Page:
Genzyme Pushes Forward With New, Upgraded Facilities

May 13, 2010

By Brandon Butler (Worcester Business Journal)

While Cambridge-based biotechnology giant Genzyme is in the midst of a 10-year, $1 billion facilities upgrade, including $300 million of new construction in Framingham, industry analysts said the next few months could be some of the most important in the company's history.


Activist shareholders are attempting to gain control of the company's board of directors and the federal government is keeping a closer-than-ever eye on manufacturing practices after contamination problems forced the temporary closure of a company facility last year.


"Genzyme really needs to get through the next three months with some positive news," said Geoffrey Meacham, a Genzyme analyst with JP Morgan Chase in New York. "After the next quarter we could have a dramatically different taste about the company's future outlook. Things could look incrementally more positive, or they could look a lot worse."


But on Tuesday, company officials focused on the positives by touting expansion efforts and showing off construction projects during a tour of the company's 1million- square-foot complex in Framingham, which a host of state legislators attended.

There are two major issues Meacham is watching this quarter. 

First, investor Carl Icahn has expressed interest in appointing himself and three comrades to Genzyme's Board of Directors and a vote on the board's future makeup is expected next month.

Meacham said the result of that vote could signal shareholder's faith in CEO Henri Termeer, with whom some are frustrated for the handling of the contamination incident at the company's Allston facilities.

That contamination last year is the second major issue to watch. The U.S.Food and Drug Administration will likely be issuing orders for how closely Genzyme's operations will be monitored in the future as a result of the contamination, Meacham said.

Brian Abrahams, an analyst with Oppenheimer & Co. in New York said even if Icahn does get on Genzyme's board, there is a question as to how much influence he will have. With the government taking a closer eye to Genzyme, Abrahams said the FDA regulations could more dramatically change the company than Icahn's presence on the board. 

"This is a company that has a lot of important headwinds facing it," Abrahams said. "I think they've taken some of the right steps in terms of bringing in senior people to deal with the manufacturing issues, but this will certainly be a company to watch."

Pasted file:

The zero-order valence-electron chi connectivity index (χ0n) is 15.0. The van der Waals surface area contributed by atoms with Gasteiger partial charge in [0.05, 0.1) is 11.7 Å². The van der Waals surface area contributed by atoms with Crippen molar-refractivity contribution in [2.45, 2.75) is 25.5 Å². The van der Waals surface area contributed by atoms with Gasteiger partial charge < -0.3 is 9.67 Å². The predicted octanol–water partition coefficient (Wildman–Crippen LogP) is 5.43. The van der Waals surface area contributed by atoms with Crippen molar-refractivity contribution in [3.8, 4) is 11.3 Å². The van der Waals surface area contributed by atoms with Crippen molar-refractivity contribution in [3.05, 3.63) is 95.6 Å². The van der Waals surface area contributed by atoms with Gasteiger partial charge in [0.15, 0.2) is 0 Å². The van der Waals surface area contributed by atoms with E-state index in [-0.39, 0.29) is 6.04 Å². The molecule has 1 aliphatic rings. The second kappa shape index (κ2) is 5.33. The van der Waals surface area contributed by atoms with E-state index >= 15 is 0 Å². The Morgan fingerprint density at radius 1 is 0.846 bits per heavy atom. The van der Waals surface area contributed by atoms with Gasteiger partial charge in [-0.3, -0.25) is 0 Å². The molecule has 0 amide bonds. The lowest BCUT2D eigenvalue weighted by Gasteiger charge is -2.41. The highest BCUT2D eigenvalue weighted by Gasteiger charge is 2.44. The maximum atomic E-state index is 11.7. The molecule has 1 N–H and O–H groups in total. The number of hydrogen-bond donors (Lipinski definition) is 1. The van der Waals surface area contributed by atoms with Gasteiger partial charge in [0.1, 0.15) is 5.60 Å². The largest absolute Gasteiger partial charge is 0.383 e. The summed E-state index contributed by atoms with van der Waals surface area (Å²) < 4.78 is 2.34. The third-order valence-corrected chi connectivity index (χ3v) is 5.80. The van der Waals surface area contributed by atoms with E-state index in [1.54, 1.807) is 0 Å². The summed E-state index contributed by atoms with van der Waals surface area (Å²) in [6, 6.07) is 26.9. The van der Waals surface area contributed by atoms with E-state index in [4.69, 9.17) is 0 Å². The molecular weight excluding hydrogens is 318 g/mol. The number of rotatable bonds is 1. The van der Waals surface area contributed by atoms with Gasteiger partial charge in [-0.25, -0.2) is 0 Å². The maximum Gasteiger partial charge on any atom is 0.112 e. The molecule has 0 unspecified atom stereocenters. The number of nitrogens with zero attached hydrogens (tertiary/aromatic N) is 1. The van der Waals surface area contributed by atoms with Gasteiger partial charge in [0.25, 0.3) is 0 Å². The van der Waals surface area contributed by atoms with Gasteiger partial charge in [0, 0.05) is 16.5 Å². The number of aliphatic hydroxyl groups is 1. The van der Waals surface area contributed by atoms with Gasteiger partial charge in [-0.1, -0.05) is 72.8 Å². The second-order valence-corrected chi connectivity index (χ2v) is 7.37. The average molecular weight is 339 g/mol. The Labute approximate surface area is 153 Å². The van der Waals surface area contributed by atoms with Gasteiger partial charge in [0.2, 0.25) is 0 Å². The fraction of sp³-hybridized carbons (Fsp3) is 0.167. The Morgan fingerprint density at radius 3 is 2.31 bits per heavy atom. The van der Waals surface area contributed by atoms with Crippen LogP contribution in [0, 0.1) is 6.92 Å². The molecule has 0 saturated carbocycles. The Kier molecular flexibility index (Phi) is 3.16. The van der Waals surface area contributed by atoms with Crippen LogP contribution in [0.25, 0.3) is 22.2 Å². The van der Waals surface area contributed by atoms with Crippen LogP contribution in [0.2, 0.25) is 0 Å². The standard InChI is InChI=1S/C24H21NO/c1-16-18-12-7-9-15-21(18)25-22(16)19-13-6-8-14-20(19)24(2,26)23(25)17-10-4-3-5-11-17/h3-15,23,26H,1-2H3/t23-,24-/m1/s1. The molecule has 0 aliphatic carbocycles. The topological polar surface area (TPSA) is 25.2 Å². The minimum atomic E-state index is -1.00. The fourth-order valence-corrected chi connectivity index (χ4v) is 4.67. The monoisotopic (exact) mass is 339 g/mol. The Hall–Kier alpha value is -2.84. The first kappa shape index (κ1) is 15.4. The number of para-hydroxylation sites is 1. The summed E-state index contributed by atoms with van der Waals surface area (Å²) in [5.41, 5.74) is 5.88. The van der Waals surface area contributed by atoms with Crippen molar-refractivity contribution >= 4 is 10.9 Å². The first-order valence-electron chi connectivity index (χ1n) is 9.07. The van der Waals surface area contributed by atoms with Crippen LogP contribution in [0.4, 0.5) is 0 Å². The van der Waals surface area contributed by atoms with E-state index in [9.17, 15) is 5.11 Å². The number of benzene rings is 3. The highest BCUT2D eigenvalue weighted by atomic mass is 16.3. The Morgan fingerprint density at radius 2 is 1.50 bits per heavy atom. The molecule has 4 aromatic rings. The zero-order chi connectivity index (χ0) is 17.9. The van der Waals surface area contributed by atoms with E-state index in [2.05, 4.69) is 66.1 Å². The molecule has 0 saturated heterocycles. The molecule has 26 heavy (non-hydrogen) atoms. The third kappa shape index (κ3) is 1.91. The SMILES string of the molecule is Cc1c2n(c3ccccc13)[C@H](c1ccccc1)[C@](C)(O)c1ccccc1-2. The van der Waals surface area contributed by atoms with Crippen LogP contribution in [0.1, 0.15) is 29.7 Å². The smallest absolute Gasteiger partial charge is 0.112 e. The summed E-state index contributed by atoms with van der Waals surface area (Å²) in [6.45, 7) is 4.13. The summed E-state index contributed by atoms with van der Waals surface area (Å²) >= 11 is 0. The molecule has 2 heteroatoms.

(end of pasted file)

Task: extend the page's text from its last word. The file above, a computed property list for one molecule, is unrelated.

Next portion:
One of those people Genzyme brought in is Scott Canute, the company's new president for global manufacturing and corporate operations, who led Tuesday's tour. Canute oversaw manufacturing at drug company Eli Lilly & Co. before coming to Genzyme in March.

"This is a company that literally will do things that other companies will not do," Canute said.

Genzyme focuses on making drugs for small specialty markets. For example, Cerezyme, one of the products made in the company's Allston facility, is for patients with Gaucher disease, a rare genetic disorder that impacts fewer than 6,000 people in the world.

State Sen. Karen Spilka, D-Ashland, praised the company for its continued presence and investments in MetroWest during the tour.

"This company is a cornerstone of the growing life sciences sector in this region," she said.

On a tour of the new $170 million, 70,000 square-foot manufacturing facility in Framingham, workers were seen dressed up in full-body white clean suits behind glass walls that allow visitors to look in. Construction began on the project in 2008 and the company hopes to get FDA clearance to begin manufacturing Cerezyme and one of its other more popular drugs, Fabrazyme, there by 2011 and 2012, respectively.

Directly next door to the new manufacturing plant, contractors are in the midst of constructing a new 180,000 square-foot office building that will house manufacturing and research support offices. The goal of the office construction is to consolidate some of the company's 2,000 employees located in Framingham across 15 different buildings into a more centralized location. That construction is expected to be complete about a year from now.

The company is also finishing a $150 million office expansion at its Allston manufacturing plant, which is expected to be complete next month and the company has built a new manufacturing plant in Geel, Belgium.

Later this year the company hopes to bring online a new distribution and warehouse space in Northborough.

Worldwide the company has 12,000 employees and 19 products. In 2009 the company had revenues of $4.5 billion, but in the first quarter this year the company posted a $115 million loss after gaining a $195 million profit during the same time last year.

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